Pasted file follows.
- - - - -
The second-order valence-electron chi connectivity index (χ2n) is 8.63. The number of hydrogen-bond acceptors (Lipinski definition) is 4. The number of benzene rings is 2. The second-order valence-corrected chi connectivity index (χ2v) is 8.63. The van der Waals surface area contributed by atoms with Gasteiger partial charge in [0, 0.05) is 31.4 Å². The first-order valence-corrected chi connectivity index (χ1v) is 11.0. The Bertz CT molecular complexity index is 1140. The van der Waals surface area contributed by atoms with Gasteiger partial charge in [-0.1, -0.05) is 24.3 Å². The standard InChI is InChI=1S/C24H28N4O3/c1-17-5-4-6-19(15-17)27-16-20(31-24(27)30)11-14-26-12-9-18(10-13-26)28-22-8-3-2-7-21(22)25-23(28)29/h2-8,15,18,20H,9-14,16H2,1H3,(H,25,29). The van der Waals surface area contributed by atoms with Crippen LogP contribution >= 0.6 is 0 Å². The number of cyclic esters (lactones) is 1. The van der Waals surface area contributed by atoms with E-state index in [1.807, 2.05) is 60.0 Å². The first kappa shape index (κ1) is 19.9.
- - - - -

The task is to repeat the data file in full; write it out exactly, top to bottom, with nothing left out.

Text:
The second-order valence-electron chi connectivity index (χ2n) is 8.63. The number of hydrogen-bond acceptors (Lipinski definition) is 4. The number of benzene rings is 2. The second-order valence-corrected chi connectivity index (χ2v) is 8.63. The van der Waals surface area contributed by atoms with Gasteiger partial charge in [0, 0.05) is 31.4 Å². The first-order valence-corrected chi connectivity index (χ1v) is 11.0. The Bertz CT molecular complexity index is 1140. The van der Waals surface area contributed by atoms with Gasteiger partial charge in [-0.1, -0.05) is 24.3 Å². The standard InChI is InChI=1S/C24H28N4O3/c1-17-5-4-6-19(15-17)27-16-20(31-24(27)30)11-14-26-12-9-18(10-13-26)28-22-8-3-2-7-21(22)25-23(28)29/h2-8,15,18,20H,9-14,16H2,1H3,(H,25,29). The van der Waals surface area contributed by atoms with Crippen LogP contribution >= 0.6 is 0 Å². The number of cyclic esters (lactones) is 1. The van der Waals surface area contributed by atoms with E-state index in [1.807, 2.05) is 60.0 Å². The first kappa shape index (κ1) is 19.9.